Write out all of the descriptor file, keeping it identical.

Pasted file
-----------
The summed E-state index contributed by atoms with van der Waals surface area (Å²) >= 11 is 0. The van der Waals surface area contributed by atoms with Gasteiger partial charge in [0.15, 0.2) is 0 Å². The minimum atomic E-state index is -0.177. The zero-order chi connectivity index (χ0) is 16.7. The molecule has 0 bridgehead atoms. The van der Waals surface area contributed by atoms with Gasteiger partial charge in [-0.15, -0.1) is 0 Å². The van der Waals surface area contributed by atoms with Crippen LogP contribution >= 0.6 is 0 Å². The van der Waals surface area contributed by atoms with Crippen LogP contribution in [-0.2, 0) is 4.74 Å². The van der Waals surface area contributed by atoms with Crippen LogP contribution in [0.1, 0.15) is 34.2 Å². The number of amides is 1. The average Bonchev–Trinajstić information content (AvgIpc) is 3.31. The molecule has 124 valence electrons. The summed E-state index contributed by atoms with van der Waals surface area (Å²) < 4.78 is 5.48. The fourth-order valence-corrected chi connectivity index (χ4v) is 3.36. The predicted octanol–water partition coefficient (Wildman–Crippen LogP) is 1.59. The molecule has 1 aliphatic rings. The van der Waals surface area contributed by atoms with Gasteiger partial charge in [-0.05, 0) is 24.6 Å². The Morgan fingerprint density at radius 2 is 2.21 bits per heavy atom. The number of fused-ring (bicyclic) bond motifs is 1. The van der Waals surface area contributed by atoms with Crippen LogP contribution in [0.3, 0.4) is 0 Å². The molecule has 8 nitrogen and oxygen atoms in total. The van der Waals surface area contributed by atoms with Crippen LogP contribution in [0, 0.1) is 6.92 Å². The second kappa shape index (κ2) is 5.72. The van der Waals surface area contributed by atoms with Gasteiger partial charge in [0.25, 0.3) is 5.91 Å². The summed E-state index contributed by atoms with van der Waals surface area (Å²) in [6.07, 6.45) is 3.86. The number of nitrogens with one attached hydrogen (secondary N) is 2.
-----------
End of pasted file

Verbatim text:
The summed E-state index contributed by atoms with van der Waals surface area (Å²) >= 11 is 0. The van der Waals surface area contributed by atoms with Gasteiger partial charge in [0.15, 0.2) is 0 Å². The minimum atomic E-state index is -0.177. The zero-order chi connectivity index (χ0) is 16.7. The molecule has 0 bridgehead atoms. The van der Waals surface area contributed by atoms with Gasteiger partial charge in [-0.15, -0.1) is 0 Å². The van der Waals surface area contributed by atoms with Crippen LogP contribution >= 0.6 is 0 Å². The van der Waals surface area contributed by atoms with Crippen LogP contribution in [-0.2, 0) is 4.74 Å². The van der Waals surface area contributed by atoms with Crippen LogP contribution in [0.1, 0.15) is 34.2 Å². The number of amides is 1. The average Bonchev–Trinajstić information content (AvgIpc) is 3.31. The molecule has 124 valence electrons. The summed E-state index contributed by atoms with van der Waals surface area (Å²) < 4.78 is 5.48. The fourth-order valence-corrected chi connectivity index (χ4v) is 3.36. The predicted octanol–water partition coefficient (Wildman–Crippen LogP) is 1.59. The molecule has 1 aliphatic rings. The van der Waals surface area contributed by atoms with Gasteiger partial charge in [-0.05, 0) is 24.6 Å². The Morgan fingerprint density at radius 2 is 2.21 bits per heavy atom. The number of fused-ring (bicyclic) bond motifs is 1. The van der Waals surface area contributed by atoms with Crippen LogP contribution in [0.3, 0.4) is 0 Å². The molecule has 8 nitrogen and oxygen atoms in total. The van der Waals surface area contributed by atoms with Crippen LogP contribution in [0, 0.1) is 6.92 Å². The second kappa shape index (κ2) is 5.72. The van der Waals surface area contributed by atoms with Gasteiger partial charge in [0.25, 0.3) is 5.91 Å². The summed E-state index contributed by atoms with van der Waals surface area (Å²) in [6.07, 6.45) is 3.86. The number of nitrogens with one attached hydrogen (secondary N) is 2.